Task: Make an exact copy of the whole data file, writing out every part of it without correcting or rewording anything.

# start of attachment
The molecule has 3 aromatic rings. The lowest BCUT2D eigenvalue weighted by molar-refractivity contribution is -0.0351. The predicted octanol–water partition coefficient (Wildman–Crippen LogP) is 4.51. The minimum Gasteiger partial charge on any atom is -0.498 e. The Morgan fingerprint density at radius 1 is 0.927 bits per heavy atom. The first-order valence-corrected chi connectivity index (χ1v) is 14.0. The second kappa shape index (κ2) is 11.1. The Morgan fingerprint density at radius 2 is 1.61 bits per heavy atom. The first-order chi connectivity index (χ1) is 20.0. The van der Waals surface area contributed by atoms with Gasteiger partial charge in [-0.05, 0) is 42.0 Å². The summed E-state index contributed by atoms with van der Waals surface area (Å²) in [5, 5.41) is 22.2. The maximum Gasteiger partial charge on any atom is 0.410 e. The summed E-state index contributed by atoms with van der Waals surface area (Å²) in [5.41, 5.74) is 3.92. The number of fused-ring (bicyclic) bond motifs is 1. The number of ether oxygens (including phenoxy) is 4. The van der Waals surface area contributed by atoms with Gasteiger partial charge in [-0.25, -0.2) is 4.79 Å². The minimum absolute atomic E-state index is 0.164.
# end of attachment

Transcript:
The molecule has 3 aromatic rings. The lowest BCUT2D eigenvalue weighted by molar-refractivity contribution is -0.0351. The predicted octanol–water partition coefficient (Wildman–Crippen LogP) is 4.51. The minimum Gasteiger partial charge on any atom is -0.498 e. The Morgan fingerprint density at radius 1 is 0.927 bits per heavy atom. The first-order valence-corrected chi connectivity index (χ1v) is 14.0. The second kappa shape index (κ2) is 11.1. The Morgan fingerprint density at radius 2 is 1.61 bits per heavy atom. The first-order chi connectivity index (χ1) is 20.0. The van der Waals surface area contributed by atoms with Gasteiger partial charge in [-0.05, 0) is 42.0 Å². The summed E-state index contributed by atoms with van der Waals surface area (Å²) in [5, 5.41) is 22.2. The maximum Gasteiger partial charge on any atom is 0.410 e. The summed E-state index contributed by atoms with van der Waals surface area (Å²) in [5.41, 5.74) is 3.92. The number of fused-ring (bicyclic) bond motifs is 1. The number of ether oxygens (including phenoxy) is 4. The van der Waals surface area contributed by atoms with Gasteiger partial charge in [-0.25, -0.2) is 4.79 Å². The minimum absolute atomic E-state index is 0.164.